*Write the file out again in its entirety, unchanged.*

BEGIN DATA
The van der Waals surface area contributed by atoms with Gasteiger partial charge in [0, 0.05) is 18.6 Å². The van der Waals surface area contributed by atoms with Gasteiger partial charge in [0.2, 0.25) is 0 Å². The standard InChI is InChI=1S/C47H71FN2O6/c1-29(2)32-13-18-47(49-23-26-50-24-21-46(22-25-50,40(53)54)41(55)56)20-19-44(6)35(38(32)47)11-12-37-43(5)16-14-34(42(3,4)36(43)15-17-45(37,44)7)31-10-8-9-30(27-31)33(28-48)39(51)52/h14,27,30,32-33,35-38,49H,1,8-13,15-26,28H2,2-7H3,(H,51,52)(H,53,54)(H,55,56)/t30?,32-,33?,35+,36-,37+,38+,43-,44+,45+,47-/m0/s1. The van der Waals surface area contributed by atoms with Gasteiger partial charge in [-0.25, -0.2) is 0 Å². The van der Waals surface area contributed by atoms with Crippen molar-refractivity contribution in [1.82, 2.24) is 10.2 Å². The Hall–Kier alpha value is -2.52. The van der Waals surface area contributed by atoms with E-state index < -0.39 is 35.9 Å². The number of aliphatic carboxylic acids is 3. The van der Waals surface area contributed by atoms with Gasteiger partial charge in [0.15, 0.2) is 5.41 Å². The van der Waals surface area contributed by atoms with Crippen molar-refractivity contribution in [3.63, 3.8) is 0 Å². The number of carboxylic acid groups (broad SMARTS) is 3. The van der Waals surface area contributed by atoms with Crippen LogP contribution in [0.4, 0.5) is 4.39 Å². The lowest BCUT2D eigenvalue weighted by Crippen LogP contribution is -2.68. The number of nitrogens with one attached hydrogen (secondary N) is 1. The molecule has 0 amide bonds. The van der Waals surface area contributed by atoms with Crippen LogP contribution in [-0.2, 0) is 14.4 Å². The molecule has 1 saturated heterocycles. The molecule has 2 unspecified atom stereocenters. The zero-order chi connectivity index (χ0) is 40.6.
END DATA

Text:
The van der Waals surface area contributed by atoms with Gasteiger partial charge in [0, 0.05) is 18.6 Å². The van der Waals surface area contributed by atoms with Gasteiger partial charge in [0.2, 0.25) is 0 Å². The standard InChI is InChI=1S/C47H71FN2O6/c1-29(2)32-13-18-47(49-23-26-50-24-21-46(22-25-50,40(53)54)41(55)56)20-19-44(6)35(38(32)47)11-12-37-43(5)16-14-34(42(3,4)36(43)15-17-45(37,44)7)31-10-8-9-30(27-31)33(28-48)39(51)52/h14,27,30,32-33,35-38,49H,1,8-13,15-26,28H2,2-7H3,(H,51,52)(H,53,54)(H,55,56)/t30?,32-,33?,35+,36-,37+,38+,43-,44+,45+,47-/m0/s1. The van der Waals surface area contributed by atoms with Gasteiger partial charge in [-0.25, -0.2) is 0 Å². The van der Waals surface area contributed by atoms with Crippen molar-refractivity contribution in [1.82, 2.24) is 10.2 Å². The Hall–Kier alpha value is -2.52. The van der Waals surface area contributed by atoms with E-state index < -0.39 is 35.9 Å². The number of aliphatic carboxylic acids is 3. The van der Waals surface area contributed by atoms with Gasteiger partial charge in [0.15, 0.2) is 5.41 Å². The van der Waals surface area contributed by atoms with Crippen molar-refractivity contribution in [3.63, 3.8) is 0 Å². The number of carboxylic acid groups (broad SMARTS) is 3. The van der Waals surface area contributed by atoms with Crippen LogP contribution in [0.4, 0.5) is 4.39 Å². The lowest BCUT2D eigenvalue weighted by Crippen LogP contribution is -2.68. The number of nitrogens with one attached hydrogen (secondary N) is 1. The molecule has 0 amide bonds. The van der Waals surface area contributed by atoms with Crippen LogP contribution in [-0.2, 0) is 14.4 Å². The molecule has 1 saturated heterocycles. The molecule has 2 unspecified atom stereocenters. The zero-order chi connectivity index (χ0) is 40.6.